GABA(B) receptor activation causes a depression of low- and high-voltage- activated Ca2+ currents, postinhibitory rebound, and postspike afterhyperpolarization in lamprey neurons

T. Matsushima, Jesper Tegner, R. H. Hill, S. Grillner*

*Corresponding author for this work

Research output: Contribution to journalArticlepeer-review

81 Scopus citations

Abstract

1. Activation of γ-aminobutyric acid-B (GABA(B)) receptors during N- methyl-D-aspartate (NMDA)-induced fictive locomotor activity in the lamprey spinal cord reduces the burst frequency and changes the intersegmental coordination. Presynaptic inhibition of both the excitatory and inhibitory synaptic transmission from spinal premotor interneurons occurs through GABA(B) receptor activation. To further analyze the cellular mechanisms underlying the GABA(B)ergic modulation of the locomotor network, the present study investigates somatodendritic effects of GABA(B) receptor activation on interneurons and motoneurons in the lamprey spinal cord in vitro using single-electrode current- and voltage-clamp techniques. 2. High- (HVA) and low- (LVA) voltage-activated calcium currents were studied with single- electrode voltage clamp when Na+ and K- currents were blocked-using tetrodotoxin, tetraethylammonium (TEA), and CsCl electrodes-after substituting Ca2+ with Ba2+. Cobalt-sensitive inward barium currents, activated at -50 mV, became larger when the holding potential was set to a more hyperpolarized level, thus suggesting the existence of an LVA calcium current. The presence of cobalt-sensitive inward barium currents activated at -30 and -10 mV suggests the existence of an HVA calcium current. GABA(B) receptor activation (baclofen) reduced the peak amplitude of both the LVA and HVA Ca2+ component. 3. The late phase of the afterhyperpolarization (AHP), which follows the action potential, was reduced in amplitude by cobalt, thus lending further support to the notion that the Ca2+ influx, and the subsequent activation of Ca2+-dependent K+ channels (K(Ca2+)), constitutes the major part of the AHP generation. Application of the GABA(B) agonist baclofen also reduced the peak amplitude of the AHP in interneurons and motoneurons, and this reduction was counteracted by the GABA(B) antagonist 2(OH)saclofen. Baclofen reduced the duration of action potentials broadened by TEA, thus suggesting that the Ca2+ inflow was reduced. Intracellular injection of the GTP analogue GTPγS also reduced the duration of the action potential and the peak amplitude of the AHP in TEA, thus supporting the notion that a GTP-binding protein (G-protein)-mediated GABA(B) receptor activation reduced the calcium inflow, leading to less activation of K(Ca) channels and, consequently, to a smaller peak amplitude of the AHP. 4. Baclofen suppressed the subthreshold depolarization induced by a depolarizing current pulse injection without affecting either the spike threshold or the resting membrane conductance. When the synaptic potentials occurring during fictive locomotion were mimicked with a sinusoidal current injection, baclofen and also cobalt caused a delay of the onset of the first action potential and reduced the number of action potentials during the depolarized phase. 5. Several neurons fired on the rebound depolarization that followed a hyperpolarizing current pulse, with a dependence on holding potential, negative current strength, and pulse duration. Baclofen reversibly depressed these rebound depolarizing responses. These results indicate that the LVA calcium current constitutes at least a part in the generation of the postinhibitory rebound, which may have an important role in the locomotor network. 6. These data suggest that the baclofen-sensitive, LVA current- mediated effect on the subthreshold and rebound depolarization would be of particular importance for neurons mediating the reciprocal inhibition between the hemisegments in the lamprey spinal cord. GABA(B) receptor activation would then result in a later spike onset, leading to a longer hyperpolarized phase and therefore also to a slower alteration between the hemisegments and, consequently, to a lower burst frequency. In addition, the GABA(B) receptor- mediated reduction of the HVA current, leading to a reduced AHP, could result in a longer burst duration for the hemisegment and thus in a lower burst frequency. Thus the somatodendritic effects of GABA(B) receptor activation reported here, taken together with the previously described GABA(B)ergic presynaptic modulation, may account for the effects of GABA(B) receptor activation on the fictive locomotion in the lamprey.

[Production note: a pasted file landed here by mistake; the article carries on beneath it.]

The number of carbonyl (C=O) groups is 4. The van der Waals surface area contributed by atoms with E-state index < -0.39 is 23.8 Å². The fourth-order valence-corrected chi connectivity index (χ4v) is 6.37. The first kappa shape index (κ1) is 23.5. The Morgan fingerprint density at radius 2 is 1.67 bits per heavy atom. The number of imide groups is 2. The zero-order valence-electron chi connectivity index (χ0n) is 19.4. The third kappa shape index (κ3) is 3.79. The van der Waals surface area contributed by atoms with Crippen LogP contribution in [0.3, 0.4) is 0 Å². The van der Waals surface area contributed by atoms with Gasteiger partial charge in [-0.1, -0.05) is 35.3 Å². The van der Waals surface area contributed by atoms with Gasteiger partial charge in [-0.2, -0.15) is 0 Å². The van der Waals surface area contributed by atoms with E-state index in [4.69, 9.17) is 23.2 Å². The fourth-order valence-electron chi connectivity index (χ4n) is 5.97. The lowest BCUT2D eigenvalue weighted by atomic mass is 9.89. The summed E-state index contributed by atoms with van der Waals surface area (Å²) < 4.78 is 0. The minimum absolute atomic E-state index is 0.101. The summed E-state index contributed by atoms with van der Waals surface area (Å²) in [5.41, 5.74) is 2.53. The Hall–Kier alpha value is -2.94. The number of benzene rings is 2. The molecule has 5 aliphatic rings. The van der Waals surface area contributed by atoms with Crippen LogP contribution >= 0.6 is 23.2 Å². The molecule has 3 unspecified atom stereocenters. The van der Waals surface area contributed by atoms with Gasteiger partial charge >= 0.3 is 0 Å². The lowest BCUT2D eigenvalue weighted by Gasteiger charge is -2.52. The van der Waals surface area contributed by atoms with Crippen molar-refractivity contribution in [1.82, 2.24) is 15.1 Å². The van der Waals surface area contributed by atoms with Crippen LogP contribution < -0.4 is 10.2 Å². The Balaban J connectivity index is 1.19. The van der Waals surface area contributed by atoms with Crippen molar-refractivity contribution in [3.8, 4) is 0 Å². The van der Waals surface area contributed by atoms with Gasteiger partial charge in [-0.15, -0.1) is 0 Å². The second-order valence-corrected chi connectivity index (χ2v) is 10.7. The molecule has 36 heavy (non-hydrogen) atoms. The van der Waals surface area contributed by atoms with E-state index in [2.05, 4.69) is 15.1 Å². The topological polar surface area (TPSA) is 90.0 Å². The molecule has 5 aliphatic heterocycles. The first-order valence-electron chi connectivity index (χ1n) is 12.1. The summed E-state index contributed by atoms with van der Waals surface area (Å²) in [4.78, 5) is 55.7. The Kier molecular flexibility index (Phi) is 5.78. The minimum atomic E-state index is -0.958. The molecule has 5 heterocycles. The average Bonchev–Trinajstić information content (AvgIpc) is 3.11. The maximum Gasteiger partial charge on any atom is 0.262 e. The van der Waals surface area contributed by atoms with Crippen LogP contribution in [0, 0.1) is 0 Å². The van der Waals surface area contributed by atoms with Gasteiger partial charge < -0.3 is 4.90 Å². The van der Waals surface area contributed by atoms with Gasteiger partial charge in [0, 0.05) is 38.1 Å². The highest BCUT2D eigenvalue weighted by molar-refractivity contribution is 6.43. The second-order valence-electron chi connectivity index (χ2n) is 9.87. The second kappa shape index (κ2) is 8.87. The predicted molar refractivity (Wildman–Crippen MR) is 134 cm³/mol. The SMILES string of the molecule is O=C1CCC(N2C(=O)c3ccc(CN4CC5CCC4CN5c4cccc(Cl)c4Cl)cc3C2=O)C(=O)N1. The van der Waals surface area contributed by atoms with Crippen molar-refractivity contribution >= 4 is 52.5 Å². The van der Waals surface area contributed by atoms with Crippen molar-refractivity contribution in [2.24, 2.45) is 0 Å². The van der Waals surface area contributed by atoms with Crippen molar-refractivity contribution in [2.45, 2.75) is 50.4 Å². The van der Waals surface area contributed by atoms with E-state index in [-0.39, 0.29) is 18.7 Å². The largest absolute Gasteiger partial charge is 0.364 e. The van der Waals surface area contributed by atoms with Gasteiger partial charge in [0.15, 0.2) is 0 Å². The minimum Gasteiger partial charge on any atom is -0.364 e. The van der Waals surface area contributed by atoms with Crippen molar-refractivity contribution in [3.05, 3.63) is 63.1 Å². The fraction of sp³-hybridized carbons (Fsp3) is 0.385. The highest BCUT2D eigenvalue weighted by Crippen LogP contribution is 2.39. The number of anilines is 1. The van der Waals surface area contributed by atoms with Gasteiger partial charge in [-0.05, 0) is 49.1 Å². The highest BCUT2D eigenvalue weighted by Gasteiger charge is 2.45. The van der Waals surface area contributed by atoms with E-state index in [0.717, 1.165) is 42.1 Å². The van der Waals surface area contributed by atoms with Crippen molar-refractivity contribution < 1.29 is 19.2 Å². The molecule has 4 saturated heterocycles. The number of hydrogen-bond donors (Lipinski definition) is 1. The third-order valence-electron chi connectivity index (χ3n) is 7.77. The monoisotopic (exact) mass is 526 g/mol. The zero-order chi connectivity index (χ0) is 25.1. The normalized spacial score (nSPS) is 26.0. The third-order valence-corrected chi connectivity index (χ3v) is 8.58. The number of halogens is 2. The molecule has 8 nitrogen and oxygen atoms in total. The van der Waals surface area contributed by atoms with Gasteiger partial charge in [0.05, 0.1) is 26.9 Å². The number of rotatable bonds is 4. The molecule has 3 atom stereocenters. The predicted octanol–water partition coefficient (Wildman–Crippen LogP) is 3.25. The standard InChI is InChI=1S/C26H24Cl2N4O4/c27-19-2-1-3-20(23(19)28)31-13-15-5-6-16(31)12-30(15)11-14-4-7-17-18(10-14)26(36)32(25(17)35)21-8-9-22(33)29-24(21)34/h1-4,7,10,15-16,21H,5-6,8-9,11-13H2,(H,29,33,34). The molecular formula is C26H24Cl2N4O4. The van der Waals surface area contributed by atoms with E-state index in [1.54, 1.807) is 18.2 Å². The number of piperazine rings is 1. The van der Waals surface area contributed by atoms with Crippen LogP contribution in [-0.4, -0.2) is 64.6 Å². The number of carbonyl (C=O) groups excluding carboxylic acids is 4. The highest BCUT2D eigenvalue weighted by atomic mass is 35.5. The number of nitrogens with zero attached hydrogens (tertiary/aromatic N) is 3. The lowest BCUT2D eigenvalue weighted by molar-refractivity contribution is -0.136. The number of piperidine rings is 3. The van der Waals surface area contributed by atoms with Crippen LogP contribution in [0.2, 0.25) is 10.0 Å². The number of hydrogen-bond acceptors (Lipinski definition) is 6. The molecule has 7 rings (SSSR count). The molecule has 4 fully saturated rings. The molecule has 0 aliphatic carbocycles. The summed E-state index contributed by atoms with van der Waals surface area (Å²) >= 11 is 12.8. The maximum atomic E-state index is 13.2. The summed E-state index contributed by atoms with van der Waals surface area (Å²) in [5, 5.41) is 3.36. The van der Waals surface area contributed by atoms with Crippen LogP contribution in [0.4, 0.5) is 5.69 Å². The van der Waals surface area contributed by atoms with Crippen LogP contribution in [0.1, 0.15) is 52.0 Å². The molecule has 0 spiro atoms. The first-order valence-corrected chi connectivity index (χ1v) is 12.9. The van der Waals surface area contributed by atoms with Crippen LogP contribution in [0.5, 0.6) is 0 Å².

Original languageEnglish (US)
Pages (from-to)2606-2619
Number of pages14
JournalJournal of Neurophysiology
Volume70
Issue number6
DOIs
StatePublished - Jan 1 1993

ASJC Scopus subject areas

  • Neuroscience(all)
  • Physiology

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